New research suggests that a substance found in green tea could help reduce the risk of heart attacks. A recent study found that a molecule in the tea called epigallocatechin gallate (or EGCG for short) has the ability to bind to protein found in plaques that are linked to coronary artery disease. And in certain cases it can even make it more soluble.

While experts are excited over the potential power of EGCG in fighting heart disease, they’re not sure if drinking copious amounts of everyone’s favorite bedtime beverage is the most effective way to go. It’s more likely they’ll work on developing a way for the molecule to target blood vessels with plaque deposits instead.

Related ContentThe Ultimate Guide to Cooking with MatchaProfessor David Middleton, a co-author of the study from the University of Lancaster, had this to say in an interview with The Guardian, “If you drink normal quantities of green tea it will probably be unlikely to have an effect. What we are saying is that we need to look at this molecule more carefully and figure out ways we can either adapt it to make it more [available to the body when taken] or ways of delivering it to the plaques.”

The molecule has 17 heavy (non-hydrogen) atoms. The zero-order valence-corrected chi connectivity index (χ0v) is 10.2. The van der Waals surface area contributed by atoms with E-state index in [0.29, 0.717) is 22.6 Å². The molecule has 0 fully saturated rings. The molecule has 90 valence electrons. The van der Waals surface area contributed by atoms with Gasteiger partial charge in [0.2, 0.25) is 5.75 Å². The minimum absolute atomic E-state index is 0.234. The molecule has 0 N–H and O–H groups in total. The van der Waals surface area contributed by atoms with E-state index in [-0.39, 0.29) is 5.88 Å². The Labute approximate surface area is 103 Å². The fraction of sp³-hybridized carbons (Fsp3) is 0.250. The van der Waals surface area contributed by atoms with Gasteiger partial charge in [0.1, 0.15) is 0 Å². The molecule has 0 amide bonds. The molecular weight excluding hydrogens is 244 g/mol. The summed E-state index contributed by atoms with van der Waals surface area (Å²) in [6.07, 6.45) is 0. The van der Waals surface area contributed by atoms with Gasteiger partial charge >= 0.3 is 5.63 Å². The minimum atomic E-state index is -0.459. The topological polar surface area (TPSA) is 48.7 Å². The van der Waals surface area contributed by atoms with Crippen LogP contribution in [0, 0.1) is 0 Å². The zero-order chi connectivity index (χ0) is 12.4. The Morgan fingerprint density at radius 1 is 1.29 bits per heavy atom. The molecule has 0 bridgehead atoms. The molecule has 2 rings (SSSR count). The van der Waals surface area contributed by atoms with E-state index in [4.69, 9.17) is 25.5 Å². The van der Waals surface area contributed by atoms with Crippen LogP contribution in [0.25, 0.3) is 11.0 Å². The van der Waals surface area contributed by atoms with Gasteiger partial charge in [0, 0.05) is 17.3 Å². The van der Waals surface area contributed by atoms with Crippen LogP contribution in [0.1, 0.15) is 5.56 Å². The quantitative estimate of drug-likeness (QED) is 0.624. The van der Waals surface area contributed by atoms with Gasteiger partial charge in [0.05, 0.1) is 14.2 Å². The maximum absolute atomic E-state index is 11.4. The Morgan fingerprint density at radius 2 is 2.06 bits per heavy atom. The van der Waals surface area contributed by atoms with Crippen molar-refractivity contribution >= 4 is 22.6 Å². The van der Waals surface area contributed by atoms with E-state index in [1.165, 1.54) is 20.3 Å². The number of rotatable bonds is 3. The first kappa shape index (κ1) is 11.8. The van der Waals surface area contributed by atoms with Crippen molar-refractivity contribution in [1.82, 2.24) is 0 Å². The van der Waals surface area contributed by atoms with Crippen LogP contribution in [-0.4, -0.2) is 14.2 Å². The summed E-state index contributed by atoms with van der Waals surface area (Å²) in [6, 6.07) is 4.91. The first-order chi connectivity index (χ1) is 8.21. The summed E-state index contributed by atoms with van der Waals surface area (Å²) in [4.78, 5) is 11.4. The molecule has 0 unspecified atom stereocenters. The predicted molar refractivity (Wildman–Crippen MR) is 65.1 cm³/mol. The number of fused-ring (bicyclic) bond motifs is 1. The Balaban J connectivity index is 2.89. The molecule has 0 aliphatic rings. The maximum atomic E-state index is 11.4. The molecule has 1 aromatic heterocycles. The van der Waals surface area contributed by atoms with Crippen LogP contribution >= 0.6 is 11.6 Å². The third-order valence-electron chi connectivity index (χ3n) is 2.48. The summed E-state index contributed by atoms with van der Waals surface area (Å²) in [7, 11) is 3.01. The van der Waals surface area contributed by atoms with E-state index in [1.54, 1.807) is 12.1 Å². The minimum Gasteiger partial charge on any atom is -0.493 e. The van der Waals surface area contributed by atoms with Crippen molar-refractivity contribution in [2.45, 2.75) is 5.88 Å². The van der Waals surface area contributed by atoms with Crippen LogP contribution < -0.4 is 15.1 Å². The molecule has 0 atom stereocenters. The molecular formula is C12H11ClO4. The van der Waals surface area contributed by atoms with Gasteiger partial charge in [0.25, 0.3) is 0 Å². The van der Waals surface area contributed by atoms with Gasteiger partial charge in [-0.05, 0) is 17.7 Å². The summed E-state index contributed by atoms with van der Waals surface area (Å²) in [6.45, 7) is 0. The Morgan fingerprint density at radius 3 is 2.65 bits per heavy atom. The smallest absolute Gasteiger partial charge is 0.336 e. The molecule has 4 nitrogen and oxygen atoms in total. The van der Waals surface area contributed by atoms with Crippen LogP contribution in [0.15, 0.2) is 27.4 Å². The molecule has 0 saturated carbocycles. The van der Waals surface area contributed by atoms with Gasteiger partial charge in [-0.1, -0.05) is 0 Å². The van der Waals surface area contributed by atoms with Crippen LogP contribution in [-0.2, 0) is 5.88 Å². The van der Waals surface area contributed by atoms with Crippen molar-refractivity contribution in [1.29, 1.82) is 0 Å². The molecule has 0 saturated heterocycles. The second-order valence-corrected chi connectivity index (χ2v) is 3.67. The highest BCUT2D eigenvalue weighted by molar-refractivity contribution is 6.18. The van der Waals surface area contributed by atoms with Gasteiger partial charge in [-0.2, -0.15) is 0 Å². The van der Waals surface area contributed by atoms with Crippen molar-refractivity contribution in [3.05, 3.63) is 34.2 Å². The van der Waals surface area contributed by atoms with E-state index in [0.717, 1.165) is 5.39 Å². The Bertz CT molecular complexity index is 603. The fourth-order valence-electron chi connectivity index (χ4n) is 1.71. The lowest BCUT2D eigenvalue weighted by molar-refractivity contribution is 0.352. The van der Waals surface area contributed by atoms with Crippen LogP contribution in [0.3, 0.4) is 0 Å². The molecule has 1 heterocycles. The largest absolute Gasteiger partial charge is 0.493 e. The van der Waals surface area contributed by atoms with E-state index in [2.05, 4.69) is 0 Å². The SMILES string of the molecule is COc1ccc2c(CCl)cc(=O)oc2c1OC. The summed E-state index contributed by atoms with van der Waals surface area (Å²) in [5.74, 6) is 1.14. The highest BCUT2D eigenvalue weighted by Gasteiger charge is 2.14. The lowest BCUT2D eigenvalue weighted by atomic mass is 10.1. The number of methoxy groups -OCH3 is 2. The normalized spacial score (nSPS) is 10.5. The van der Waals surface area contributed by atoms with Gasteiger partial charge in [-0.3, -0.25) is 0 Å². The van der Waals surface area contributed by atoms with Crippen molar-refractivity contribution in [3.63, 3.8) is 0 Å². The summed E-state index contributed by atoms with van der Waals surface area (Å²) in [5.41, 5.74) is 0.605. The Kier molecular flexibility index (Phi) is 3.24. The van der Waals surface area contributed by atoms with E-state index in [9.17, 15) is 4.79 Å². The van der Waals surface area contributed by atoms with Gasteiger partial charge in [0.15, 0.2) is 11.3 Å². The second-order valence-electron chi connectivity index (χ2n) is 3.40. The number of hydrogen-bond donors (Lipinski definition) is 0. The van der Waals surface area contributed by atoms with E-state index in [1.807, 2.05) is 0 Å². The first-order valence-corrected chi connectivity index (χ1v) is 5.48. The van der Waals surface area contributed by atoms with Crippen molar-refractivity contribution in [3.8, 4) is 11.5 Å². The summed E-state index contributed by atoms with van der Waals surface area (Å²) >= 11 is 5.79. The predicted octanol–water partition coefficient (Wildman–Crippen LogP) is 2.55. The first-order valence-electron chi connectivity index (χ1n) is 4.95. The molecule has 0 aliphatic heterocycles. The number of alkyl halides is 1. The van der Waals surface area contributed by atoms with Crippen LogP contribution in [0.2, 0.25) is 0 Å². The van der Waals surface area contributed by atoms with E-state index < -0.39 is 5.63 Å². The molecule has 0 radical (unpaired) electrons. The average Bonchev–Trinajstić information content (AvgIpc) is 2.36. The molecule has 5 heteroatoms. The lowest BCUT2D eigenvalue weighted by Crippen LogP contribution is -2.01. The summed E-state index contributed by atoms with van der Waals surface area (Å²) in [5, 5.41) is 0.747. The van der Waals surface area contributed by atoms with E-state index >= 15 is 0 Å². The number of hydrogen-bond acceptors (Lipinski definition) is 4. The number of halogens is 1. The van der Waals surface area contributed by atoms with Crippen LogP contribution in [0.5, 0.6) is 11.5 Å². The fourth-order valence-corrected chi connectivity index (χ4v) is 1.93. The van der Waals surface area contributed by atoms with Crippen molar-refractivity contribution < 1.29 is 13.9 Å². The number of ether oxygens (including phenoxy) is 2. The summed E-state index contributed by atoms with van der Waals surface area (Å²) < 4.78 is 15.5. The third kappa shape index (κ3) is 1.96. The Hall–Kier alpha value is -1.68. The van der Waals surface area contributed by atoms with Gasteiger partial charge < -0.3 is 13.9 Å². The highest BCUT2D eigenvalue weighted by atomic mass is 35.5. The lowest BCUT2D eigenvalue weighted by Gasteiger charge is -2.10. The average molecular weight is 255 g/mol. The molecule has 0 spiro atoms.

Even if gulping down pots of tea won’t have a direct impact on your heart health, there are still a ton of nutritional benefits to reap from the stuff. Matcha, a super concentrated green tea powder, in particular, is rich in L-Theanine, an amino acid that tempers its caffeine content and promotes calmness, as well as higher levels of concentration and focus. It’s also high in antioxidants, boasting a polyphenol count that’s supposedly 60 times higher than spinach.

Clearly there’s a lot to love about green tea, and it will be interesting to see what other scientific discoveries emerge in the future. (Like, it’s hard to imagine that it can get even healthier!)  We’ll just have to wait to find out.

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